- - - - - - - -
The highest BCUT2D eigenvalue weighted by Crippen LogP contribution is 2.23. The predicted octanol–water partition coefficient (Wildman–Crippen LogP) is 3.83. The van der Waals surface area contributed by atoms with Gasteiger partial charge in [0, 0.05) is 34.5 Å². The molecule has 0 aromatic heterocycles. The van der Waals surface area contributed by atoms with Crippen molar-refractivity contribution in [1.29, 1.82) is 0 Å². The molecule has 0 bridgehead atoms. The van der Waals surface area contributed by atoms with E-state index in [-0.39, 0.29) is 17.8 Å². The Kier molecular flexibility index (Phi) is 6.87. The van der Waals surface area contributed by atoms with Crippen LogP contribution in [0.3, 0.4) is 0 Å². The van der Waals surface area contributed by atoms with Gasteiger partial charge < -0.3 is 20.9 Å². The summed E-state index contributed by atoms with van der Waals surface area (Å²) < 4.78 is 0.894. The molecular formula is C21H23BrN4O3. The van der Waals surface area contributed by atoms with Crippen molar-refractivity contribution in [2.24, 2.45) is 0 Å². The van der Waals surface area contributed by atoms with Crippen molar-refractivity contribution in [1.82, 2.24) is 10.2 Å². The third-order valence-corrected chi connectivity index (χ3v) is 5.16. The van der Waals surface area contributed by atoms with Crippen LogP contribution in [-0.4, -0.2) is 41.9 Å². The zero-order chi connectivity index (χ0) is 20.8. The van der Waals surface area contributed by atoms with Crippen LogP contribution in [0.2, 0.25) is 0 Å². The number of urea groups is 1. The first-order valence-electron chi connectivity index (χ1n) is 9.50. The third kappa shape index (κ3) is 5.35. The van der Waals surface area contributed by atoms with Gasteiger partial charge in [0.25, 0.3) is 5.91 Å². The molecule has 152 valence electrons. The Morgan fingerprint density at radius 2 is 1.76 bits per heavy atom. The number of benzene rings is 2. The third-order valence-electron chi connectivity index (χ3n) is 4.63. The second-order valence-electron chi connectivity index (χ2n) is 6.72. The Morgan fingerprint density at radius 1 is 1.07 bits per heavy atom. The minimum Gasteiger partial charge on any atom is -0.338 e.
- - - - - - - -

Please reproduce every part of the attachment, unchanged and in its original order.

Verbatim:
The highest BCUT2D eigenvalue weighted by Crippen LogP contribution is 2.23. The predicted octanol–water partition coefficient (Wildman–Crippen LogP) is 3.83. The van der Waals surface area contributed by atoms with Gasteiger partial charge in [0, 0.05) is 34.5 Å². The molecule has 0 aromatic heterocycles. The van der Waals surface area contributed by atoms with Crippen molar-refractivity contribution in [1.29, 1.82) is 0 Å². The molecule has 0 bridgehead atoms. The van der Waals surface area contributed by atoms with E-state index in [-0.39, 0.29) is 17.8 Å². The Kier molecular flexibility index (Phi) is 6.87. The van der Waals surface area contributed by atoms with Crippen LogP contribution in [0.3, 0.4) is 0 Å². The van der Waals surface area contributed by atoms with Gasteiger partial charge < -0.3 is 20.9 Å². The summed E-state index contributed by atoms with van der Waals surface area (Å²) < 4.78 is 0.894. The molecular formula is C21H23BrN4O3. The van der Waals surface area contributed by atoms with Crippen molar-refractivity contribution in [2.24, 2.45) is 0 Å². The van der Waals surface area contributed by atoms with Crippen molar-refractivity contribution in [1.82, 2.24) is 10.2 Å². The third-order valence-corrected chi connectivity index (χ3v) is 5.16. The van der Waals surface area contributed by atoms with Crippen LogP contribution in [-0.4, -0.2) is 41.9 Å². The zero-order chi connectivity index (χ0) is 20.8. The van der Waals surface area contributed by atoms with Crippen LogP contribution in [0.2, 0.25) is 0 Å². The number of urea groups is 1. The first-order valence-electron chi connectivity index (χ1n) is 9.50. The third kappa shape index (κ3) is 5.35. The van der Waals surface area contributed by atoms with Gasteiger partial charge in [0.25, 0.3) is 5.91 Å². The molecule has 152 valence electrons. The Morgan fingerprint density at radius 2 is 1.76 bits per heavy atom. The number of benzene rings is 2. The third-order valence-electron chi connectivity index (χ3n) is 4.63. The second-order valence-electron chi connectivity index (χ2n) is 6.72. The Morgan fingerprint density at radius 1 is 1.07 bits per heavy atom. The minimum Gasteiger partial charge on any atom is -0.338 e.